Why Is Jack Daniel’s Being Sued Over ‘Whiskey Fungus?’

Late last week, Brown-Forman — the parent company of Jack Daniel’s — was sued and asked to halt construction on their new set of barrel houses in Lynchburg, Tennessee over something called “whiskey fungus”. The lawsuit comes at a time when Jack Daniel’s is growing by leaps and bounds. They’re growing so fast that they literally cannot build barrel houses fast enough to meet the amount of juice they’re able to produce.

That growth has led to a slew of new Jack Daniel’s expressions that are helping redefine the brand from an old whiskey that you’re grandparents drank into one of the most exciting and innovative whiskey shingles in American whiskey. That growth has also drawn the ire of a couple living in Lynchburg, Tennessee, — a tiny community of just north of 6,000 residents — and their lawyers thanks to a growth that comes with industrial-sized spirits production.

The root of the lawsuit against Brown-Forman’s Jack Daniel’s Distillery is around a black fungus colloquially called the “Whiskey Fungus” and officially called baudoinia compniacensis. We’ll get into what that is exactly below. But it’s causing locals in Lynchburg some hassle and they want Brown-Forman to do something about the nearly ubiquitous fungal growth before the fungus mutates, uses humans as hosts, and completely destroys our civilization. No. Wait. That’s The Last of Us on HBO.

Baudoinia compniacensis, or whiskey fungus, is completely harmless in relation to humans and other animals. So, let’s get into what’s actually going on here.

Part 1 — Why Is Jack Daniel’s Being Sued?

Jack Daniel's Distillery

Before we get into the details of why Jack Daniel’s and Brown-Forman are being sued in 2023, we have to point out something very pertinent. This is nothing new. The spirits industry gets sued over this all the freaking time. Hell, law firms like William F. McMurray & Associates have made a lot of hay off of suing massive spirits companies everywhere from Barbados to Scotland to Kentucky over whiskey fungus.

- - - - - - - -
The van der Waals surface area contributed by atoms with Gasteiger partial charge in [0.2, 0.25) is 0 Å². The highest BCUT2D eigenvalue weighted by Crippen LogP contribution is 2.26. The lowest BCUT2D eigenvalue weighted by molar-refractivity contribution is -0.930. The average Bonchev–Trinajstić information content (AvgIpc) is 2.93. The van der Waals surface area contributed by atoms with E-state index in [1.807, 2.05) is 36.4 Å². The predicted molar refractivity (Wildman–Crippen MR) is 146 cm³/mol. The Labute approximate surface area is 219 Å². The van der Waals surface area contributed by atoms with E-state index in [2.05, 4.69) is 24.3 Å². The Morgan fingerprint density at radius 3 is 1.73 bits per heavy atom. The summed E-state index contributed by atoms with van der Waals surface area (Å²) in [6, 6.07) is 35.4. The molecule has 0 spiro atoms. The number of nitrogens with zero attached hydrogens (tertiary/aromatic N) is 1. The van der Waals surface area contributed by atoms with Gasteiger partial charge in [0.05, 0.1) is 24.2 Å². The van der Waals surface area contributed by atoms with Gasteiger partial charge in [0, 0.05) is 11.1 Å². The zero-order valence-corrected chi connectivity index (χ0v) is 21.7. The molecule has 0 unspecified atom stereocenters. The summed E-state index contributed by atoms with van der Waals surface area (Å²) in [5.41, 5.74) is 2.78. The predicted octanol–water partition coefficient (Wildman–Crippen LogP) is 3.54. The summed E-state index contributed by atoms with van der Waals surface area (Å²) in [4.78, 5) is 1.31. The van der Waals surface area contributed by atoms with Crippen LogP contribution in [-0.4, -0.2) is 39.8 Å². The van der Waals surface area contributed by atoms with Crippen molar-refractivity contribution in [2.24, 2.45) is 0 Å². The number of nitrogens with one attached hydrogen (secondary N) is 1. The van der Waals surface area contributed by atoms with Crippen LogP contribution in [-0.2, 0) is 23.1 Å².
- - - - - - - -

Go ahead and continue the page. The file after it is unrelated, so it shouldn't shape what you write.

This isn’t even Brown-Forman’s first rodeo with “whiskey fungus” lawsuits. Back in 2012, William F. McMurray & Associates filed two suits in Kentucky that demanded Brown-Forman, Diageo, and Heaven Hill stop “polluting” the air with ethanol that nourished whiskey fungus which was a pain for locals and their home aesthetics. Those lawsuits basically claimed the exact same thing as the current one, which was filed by Jason Holleman who’s representing Christi and Patrick Long down in Lynchburg, Tennessee.

Here are the brass tacks. Christi and Patrick Long are upset that her event-space mansion (built in 1900) in Lynchburg is covered in whiskey fungus that grows thanks to the ethanol (angel’s share) that enters the air due to evaporation that happens during whiskey distilling and aging. The Longs’ complaint states that they have to pressure wash their event space/mansion to keep the fungus off, which they claim is costing them over $10,000 a year in water and bleach.

Holleman and the Longs want Brown-Forman to install ethanol filters on the 90-odd barrel houses throughout the community and halt any further building of new warehouses (14 are currently under construction) until they’re redesigned with the ethanol filters.